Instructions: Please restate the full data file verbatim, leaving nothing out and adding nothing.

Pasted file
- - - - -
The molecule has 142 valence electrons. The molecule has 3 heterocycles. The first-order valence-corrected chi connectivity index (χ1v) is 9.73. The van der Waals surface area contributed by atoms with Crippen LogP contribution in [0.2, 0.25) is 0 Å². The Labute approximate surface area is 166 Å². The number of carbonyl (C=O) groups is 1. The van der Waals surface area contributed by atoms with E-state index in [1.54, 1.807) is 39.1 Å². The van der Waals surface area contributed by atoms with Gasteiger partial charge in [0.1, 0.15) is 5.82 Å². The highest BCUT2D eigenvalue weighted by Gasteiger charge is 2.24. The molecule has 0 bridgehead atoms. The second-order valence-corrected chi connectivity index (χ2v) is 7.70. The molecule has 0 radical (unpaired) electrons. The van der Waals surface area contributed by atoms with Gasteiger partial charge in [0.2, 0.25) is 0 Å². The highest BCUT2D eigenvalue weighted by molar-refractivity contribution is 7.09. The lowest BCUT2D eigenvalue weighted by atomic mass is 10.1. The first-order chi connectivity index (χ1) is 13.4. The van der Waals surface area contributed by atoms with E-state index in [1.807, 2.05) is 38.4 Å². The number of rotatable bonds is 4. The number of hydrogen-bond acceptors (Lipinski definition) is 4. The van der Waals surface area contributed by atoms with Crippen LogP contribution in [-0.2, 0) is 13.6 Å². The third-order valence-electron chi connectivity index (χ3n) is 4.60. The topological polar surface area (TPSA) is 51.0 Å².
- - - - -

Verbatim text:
The molecule has 142 valence electrons. The molecule has 3 heterocycles. The first-order valence-corrected chi connectivity index (χ1v) is 9.73. The van der Waals surface area contributed by atoms with Crippen LogP contribution in [0.2, 0.25) is 0 Å². The Labute approximate surface area is 166 Å². The number of carbonyl (C=O) groups is 1. The van der Waals surface area contributed by atoms with E-state index in [1.54, 1.807) is 39.1 Å². The van der Waals surface area contributed by atoms with Gasteiger partial charge in [0.1, 0.15) is 5.82 Å². The highest BCUT2D eigenvalue weighted by Gasteiger charge is 2.24. The molecule has 0 bridgehead atoms. The second-order valence-corrected chi connectivity index (χ2v) is 7.70. The molecule has 0 radical (unpaired) electrons. The van der Waals surface area contributed by atoms with Gasteiger partial charge in [0.2, 0.25) is 0 Å². The highest BCUT2D eigenvalue weighted by molar-refractivity contribution is 7.09. The lowest BCUT2D eigenvalue weighted by atomic mass is 10.1. The first-order chi connectivity index (χ1) is 13.4. The van der Waals surface area contributed by atoms with E-state index in [1.807, 2.05) is 38.4 Å². The number of rotatable bonds is 4. The number of hydrogen-bond acceptors (Lipinski definition) is 4. The van der Waals surface area contributed by atoms with Crippen LogP contribution in [-0.2, 0) is 13.6 Å². The third-order valence-electron chi connectivity index (χ3n) is 4.60. The topological polar surface area (TPSA) is 51.0 Å².